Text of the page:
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Issue 1 - Sensory evaluation

Whisky Magazine Issue 1
January 1999


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Sensory evaluation

The nose has it: Charles Maclean on how to tast whisky, and exactly what your nose can tell you.

A sure sign of over-zealous indulgence is (of course) drinking alone. Another is (of course) drinking in the morning.This should concern me, I suppose. Solitary drinking is part of my job, and the best time to taste is late morning, when the palate is fresh. But though solitary, I am not alone: the professional tasters and blenders in the whisky trade do the same thing as me day in, day out. A few of them do not even like the taste of whisky. They keep their jobs, and their sanity, by evaluating whisky with their noses alone.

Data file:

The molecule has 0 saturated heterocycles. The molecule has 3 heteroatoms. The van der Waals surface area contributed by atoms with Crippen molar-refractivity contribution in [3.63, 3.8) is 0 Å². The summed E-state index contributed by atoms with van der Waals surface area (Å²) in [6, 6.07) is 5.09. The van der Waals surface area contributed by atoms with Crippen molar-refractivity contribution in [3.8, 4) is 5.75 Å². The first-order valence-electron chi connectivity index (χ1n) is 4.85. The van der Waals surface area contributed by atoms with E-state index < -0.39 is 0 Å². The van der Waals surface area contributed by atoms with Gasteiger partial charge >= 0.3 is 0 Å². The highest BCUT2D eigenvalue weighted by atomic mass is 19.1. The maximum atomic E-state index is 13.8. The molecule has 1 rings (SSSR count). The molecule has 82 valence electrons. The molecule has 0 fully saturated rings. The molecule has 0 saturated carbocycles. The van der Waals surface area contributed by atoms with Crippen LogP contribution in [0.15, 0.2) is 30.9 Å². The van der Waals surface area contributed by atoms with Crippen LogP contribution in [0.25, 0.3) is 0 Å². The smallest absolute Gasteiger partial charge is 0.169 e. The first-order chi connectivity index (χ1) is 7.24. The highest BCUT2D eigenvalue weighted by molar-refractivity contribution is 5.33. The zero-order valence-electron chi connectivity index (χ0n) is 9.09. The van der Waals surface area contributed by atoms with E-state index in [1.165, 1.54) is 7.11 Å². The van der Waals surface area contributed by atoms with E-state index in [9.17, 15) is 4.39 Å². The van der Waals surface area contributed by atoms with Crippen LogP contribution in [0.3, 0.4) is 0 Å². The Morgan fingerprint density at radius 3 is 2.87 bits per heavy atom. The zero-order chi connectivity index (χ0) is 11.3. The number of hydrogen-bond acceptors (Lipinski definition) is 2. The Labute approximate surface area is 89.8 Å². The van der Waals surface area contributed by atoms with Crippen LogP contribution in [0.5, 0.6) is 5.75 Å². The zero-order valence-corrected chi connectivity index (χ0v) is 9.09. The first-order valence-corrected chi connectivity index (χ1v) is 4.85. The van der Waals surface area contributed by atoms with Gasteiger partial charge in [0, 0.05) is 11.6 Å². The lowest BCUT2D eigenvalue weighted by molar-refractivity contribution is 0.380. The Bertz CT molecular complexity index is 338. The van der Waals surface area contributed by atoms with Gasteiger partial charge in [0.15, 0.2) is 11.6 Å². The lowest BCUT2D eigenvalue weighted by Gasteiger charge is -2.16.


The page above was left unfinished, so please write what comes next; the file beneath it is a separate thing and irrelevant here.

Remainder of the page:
For 'tasting' read 'nosing'; whisky 'tasters' are referred to as 'noses' in the trade. (Likewise, a 'whisky tasting' is a 'nosing' and the 'tasting room' a 'nosing room'.) The tastebuds are of secondary importance when it comes to the sensory evaluation of any whisky.

The implications of this are twofold. First, you don't actually have to like the taste of whisky to participate in a tasting. Second, whisky is best tasted in glasses that will bring out its aroma.

Forget, therefore, about using traditional cut-crystal whisky tumblers: they're hopeless for nosing purposes. They were designed for swilling whisky and soda, and are perfectly adapted to this purpose, but they neither catch the delicate aromas of malt nor permit the spirit to be
properly agitated (which helps release the aromas). A good nosing glass performs both these functions. It is tulip-shaped, with a decent bowl (for swirling the spirit) and a narrow lip (to catch the aromas). Ideally ...

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